Recently, the Los Angeles Area Chamber of Commerce hosted the event, “Ending the School to Prison Pipeline,” where California business and community leaders brainstormed strategies for improving education and employment opportunities for individuals with criminal records.
Research continues to show that education and employment reduce the risk for reoffending. Not only does this promote community safety, it also saves states money on incarceration costs. According to research from the RAND Corporation, states can save $5 on re-incarceration costs for every $1 invested in correctional education.
Yet, people with criminal records often face barriers to accessing the employment and education opportunities that would help them successfully reintegrate into their communities as contributing members.
California’s business and community leaders discussed ways to overcome these barriers and improve education and employment outcomes. Ideas included conducting interviews before an individual’s release; supporting entrepreneurial programs; reexamining hiring practices to make them more inclusive; sharing industry needs and skill gaps with corrections departments; and connecting qualified workers with community workforce providers.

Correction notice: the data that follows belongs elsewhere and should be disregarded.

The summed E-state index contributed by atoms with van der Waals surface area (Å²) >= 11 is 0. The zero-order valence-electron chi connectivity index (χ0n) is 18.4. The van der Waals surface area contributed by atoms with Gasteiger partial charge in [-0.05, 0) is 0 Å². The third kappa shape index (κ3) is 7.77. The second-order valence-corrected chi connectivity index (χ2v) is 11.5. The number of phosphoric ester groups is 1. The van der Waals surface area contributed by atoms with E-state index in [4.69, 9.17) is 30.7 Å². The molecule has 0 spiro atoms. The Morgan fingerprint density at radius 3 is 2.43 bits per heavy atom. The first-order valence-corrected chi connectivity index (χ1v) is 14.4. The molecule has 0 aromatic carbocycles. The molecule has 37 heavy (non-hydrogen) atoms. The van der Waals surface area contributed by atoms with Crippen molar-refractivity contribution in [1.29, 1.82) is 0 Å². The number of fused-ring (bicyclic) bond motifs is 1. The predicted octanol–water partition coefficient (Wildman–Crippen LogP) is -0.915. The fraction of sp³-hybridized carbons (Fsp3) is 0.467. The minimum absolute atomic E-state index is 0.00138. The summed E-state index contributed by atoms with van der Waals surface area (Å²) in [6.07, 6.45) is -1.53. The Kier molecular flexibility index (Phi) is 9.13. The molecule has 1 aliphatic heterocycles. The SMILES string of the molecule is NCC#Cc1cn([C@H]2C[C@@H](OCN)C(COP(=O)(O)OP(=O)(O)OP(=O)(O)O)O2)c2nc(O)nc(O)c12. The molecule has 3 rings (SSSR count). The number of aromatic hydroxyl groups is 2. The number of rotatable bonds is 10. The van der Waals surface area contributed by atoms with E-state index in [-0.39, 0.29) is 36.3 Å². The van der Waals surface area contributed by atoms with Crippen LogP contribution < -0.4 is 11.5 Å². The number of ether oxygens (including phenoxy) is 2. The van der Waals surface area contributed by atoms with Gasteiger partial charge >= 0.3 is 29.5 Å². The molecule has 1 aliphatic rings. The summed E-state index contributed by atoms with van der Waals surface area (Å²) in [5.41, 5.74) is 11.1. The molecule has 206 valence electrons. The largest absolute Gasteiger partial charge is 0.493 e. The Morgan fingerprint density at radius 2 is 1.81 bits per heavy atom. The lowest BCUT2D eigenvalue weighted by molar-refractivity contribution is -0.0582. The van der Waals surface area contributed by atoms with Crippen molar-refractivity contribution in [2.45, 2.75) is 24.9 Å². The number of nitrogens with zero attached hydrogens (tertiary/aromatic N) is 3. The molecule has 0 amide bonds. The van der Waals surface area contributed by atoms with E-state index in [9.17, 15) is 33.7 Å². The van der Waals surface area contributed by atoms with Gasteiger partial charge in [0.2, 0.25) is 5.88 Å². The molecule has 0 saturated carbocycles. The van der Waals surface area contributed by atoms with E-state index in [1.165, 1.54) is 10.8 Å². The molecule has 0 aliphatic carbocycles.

Attendees also discussed the benefits of correctional education programs, which may help individuals obtain their diploma and enroll in intensive curriculum-based courses in construction, job preparation, computers skills and other subjects. Such programs also lead to better employment outcomes as well as lower rates of recidivism. Additionally, violence in correctional facilities often goes down when inmates are involved in educational programs.
GEO Reentry Services works with counties throughout California to address these very issues. GEO’s reentry programs equip individuals with criminal records with the training, skills, education and resources they need to return to the workforce and successfully reenter their communities.